Flight attendant arrested for setting fire to plane bathroom, forcing emergency landing
Johnathan Tafoya-Montano was arrested Tuesday and charged with “destruction of aircraft or aircraft facilities” and “false statements or entries generally,” the FBI said in a statement.
The 23-year-old was working aboard a February 1 flight from Dallas, Texas to Detroit, Michigan that began uneventfully. But then Tafoya-Montano told the cockpit that there was a fire, which he had extinguished, in one of the back lavatories. When the captain told the control tower of the incident, the air traffic controllers declared an emergency, forcing the plane to land at Detroit Metropolitan Airport.
Once the aircraft was on the ground, the FBI and the Wayne County Airport Authority Police Department began investigating, court documents said. After interviewing several passengers and every member of the crew, law enforcement concluded that the fire was intentionally set.
Not only that, the authorities realized, “no one used the rear lavatory at least 15 to 20 minutes prior to the fire. Only Tafoya-Montano and one other flight attendant were in the vicinity... when the fire started.”
The FBI re-interviewed the flight attendant on Tuesday, when he admitted that he lied to law enforcement during their initial conversations in February. Not only were all of his previous statements untrue, Tafoya-Montano said, but he eventually “recanted all of his ‘accident’ stories and admitted that he intentionally set fire to the paper towels” using a “green colored Bic lighter.”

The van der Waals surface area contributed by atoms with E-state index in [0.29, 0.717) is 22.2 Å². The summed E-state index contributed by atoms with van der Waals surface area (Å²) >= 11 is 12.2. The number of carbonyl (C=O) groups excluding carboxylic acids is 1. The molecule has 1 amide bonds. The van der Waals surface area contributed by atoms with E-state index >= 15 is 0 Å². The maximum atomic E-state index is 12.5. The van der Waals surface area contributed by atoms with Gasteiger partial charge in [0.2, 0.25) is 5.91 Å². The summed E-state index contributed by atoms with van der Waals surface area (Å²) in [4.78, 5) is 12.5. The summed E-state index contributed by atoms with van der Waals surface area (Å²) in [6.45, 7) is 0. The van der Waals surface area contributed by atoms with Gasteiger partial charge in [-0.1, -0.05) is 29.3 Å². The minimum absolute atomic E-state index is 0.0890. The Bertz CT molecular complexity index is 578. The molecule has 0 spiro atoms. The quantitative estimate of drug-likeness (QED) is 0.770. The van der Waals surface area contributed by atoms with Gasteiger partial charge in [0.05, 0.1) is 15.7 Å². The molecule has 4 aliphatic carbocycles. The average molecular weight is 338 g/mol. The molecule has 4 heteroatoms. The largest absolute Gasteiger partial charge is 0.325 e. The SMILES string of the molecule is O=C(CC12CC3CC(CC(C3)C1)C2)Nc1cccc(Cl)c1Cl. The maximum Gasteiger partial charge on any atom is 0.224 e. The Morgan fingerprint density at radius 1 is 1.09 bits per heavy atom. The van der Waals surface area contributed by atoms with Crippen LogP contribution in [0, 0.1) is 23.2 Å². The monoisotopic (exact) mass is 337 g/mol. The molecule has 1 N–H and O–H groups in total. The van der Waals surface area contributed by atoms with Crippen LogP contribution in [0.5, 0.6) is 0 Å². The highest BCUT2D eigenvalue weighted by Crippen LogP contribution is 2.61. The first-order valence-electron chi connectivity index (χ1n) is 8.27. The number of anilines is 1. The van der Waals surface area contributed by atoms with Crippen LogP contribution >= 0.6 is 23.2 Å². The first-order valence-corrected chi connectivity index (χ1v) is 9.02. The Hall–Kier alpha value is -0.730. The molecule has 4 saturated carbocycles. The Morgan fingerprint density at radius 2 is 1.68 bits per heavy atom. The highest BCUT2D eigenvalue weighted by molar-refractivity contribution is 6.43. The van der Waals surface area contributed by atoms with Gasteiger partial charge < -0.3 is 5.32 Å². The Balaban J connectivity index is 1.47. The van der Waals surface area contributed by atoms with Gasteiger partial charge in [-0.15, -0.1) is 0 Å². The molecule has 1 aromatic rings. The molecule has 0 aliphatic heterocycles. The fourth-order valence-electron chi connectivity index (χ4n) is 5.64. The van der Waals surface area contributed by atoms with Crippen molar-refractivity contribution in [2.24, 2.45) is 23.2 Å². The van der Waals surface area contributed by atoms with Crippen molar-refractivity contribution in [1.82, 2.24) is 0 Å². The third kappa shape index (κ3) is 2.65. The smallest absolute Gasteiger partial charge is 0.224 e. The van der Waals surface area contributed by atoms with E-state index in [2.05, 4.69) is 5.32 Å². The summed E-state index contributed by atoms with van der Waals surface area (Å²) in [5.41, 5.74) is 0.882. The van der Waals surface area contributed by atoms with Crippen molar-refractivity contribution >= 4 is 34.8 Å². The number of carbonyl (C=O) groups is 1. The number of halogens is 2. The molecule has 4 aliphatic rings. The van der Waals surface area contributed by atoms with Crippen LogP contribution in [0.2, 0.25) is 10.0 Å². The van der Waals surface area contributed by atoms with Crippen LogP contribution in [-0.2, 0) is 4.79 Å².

“Once the fire gained intensity, he immediately put the fire out,” the unnamed FBI agent said in his affidavit. Tafoya-Montano then “stood in the hallway for several minutes, pretended to discover the fire, and extinguished the remaining smoldering paper towels with a fire extinguisher after declaring an emergency.”
It was after that admission that the 23-year-old was arrested.
American Airlines said that Tafoya-Montano is no longer flying with them. He worked for the company for a year and a half before the arson incident.
"We take this matter very seriously, and have been cooperating with law enforcement throughout their investigation," the company said in a statement provided to WDIV.
Tafoya-Montano made his first appearance in US District Court on Thursday. He was released on bond afterward, and was immediately escorted to Detroit Metro Airport by an FBI agent, where he boarded an AA plane back to Dallas, the Detroit Free Press reported.
Magistrate Judge Anthony Patti ordered the former flight attendant to remain seated during the entire flight. He had to share a row with a corporate security officer.
One of the conditions of Tafoya-Montano’s bond includes “a prohibition from flying without permission of the court,” the FBI said.